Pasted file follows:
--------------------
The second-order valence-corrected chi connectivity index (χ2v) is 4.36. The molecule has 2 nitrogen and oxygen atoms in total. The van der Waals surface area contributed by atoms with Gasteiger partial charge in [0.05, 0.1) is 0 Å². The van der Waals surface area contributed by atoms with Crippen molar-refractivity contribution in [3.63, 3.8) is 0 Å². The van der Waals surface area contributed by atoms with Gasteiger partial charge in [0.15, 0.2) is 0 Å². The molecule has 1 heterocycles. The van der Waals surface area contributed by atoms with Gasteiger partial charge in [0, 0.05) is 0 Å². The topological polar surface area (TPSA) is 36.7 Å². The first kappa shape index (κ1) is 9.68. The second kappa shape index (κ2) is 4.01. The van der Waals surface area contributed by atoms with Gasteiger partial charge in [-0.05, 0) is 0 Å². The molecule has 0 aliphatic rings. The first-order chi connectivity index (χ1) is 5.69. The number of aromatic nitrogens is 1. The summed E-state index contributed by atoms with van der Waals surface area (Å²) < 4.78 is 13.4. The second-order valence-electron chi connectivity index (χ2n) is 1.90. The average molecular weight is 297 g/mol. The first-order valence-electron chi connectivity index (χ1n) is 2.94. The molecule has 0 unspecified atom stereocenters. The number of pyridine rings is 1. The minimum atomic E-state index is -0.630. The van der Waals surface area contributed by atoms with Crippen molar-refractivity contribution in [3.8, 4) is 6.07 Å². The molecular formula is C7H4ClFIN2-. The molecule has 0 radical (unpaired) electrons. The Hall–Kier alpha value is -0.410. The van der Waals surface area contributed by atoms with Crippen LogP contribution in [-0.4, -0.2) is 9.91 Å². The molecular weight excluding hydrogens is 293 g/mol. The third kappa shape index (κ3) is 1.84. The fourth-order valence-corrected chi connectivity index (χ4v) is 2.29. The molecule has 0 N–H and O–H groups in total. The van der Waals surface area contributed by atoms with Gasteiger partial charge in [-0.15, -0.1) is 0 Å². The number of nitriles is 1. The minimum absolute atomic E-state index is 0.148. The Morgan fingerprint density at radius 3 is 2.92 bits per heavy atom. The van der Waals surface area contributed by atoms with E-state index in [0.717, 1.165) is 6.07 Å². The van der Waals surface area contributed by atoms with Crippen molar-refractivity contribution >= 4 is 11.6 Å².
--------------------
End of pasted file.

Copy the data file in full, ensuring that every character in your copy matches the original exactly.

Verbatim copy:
The second-order valence-corrected chi connectivity index (χ2v) is 4.36. The molecule has 2 nitrogen and oxygen atoms in total. The van der Waals surface area contributed by atoms with Gasteiger partial charge in [0.05, 0.1) is 0 Å². The van der Waals surface area contributed by atoms with Crippen molar-refractivity contribution in [3.63, 3.8) is 0 Å². The van der Waals surface area contributed by atoms with Gasteiger partial charge in [0.15, 0.2) is 0 Å². The molecule has 1 heterocycles. The van der Waals surface area contributed by atoms with Gasteiger partial charge in [0, 0.05) is 0 Å². The topological polar surface area (TPSA) is 36.7 Å². The first kappa shape index (κ1) is 9.68. The second kappa shape index (κ2) is 4.01. The van der Waals surface area contributed by atoms with Gasteiger partial charge in [-0.05, 0) is 0 Å². The molecule has 0 aliphatic rings. The first-order chi connectivity index (χ1) is 5.69. The number of aromatic nitrogens is 1. The summed E-state index contributed by atoms with van der Waals surface area (Å²) < 4.78 is 13.4. The second-order valence-electron chi connectivity index (χ2n) is 1.90. The average molecular weight is 297 g/mol. The first-order valence-electron chi connectivity index (χ1n) is 2.94. The molecule has 0 unspecified atom stereocenters. The number of pyridine rings is 1. The minimum atomic E-state index is -0.630. The van der Waals surface area contributed by atoms with Crippen molar-refractivity contribution in [3.8, 4) is 6.07 Å². The molecular formula is C7H4ClFIN2-. The molecule has 0 radical (unpaired) electrons. The Hall–Kier alpha value is -0.410. The van der Waals surface area contributed by atoms with Crippen LogP contribution in [-0.4, -0.2) is 9.91 Å². The molecular weight excluding hydrogens is 293 g/mol. The third kappa shape index (κ3) is 1.84. The fourth-order valence-corrected chi connectivity index (χ4v) is 2.29. The molecule has 0 N–H and O–H groups in total. The van der Waals surface area contributed by atoms with Gasteiger partial charge in [-0.15, -0.1) is 0 Å². The number of nitriles is 1. The minimum absolute atomic E-state index is 0.148. The Morgan fingerprint density at radius 3 is 2.92 bits per heavy atom. The van der Waals surface area contributed by atoms with E-state index in [0.717, 1.165) is 6.07 Å². The van der Waals surface area contributed by atoms with Crippen molar-refractivity contribution >= 4 is 11.6 Å².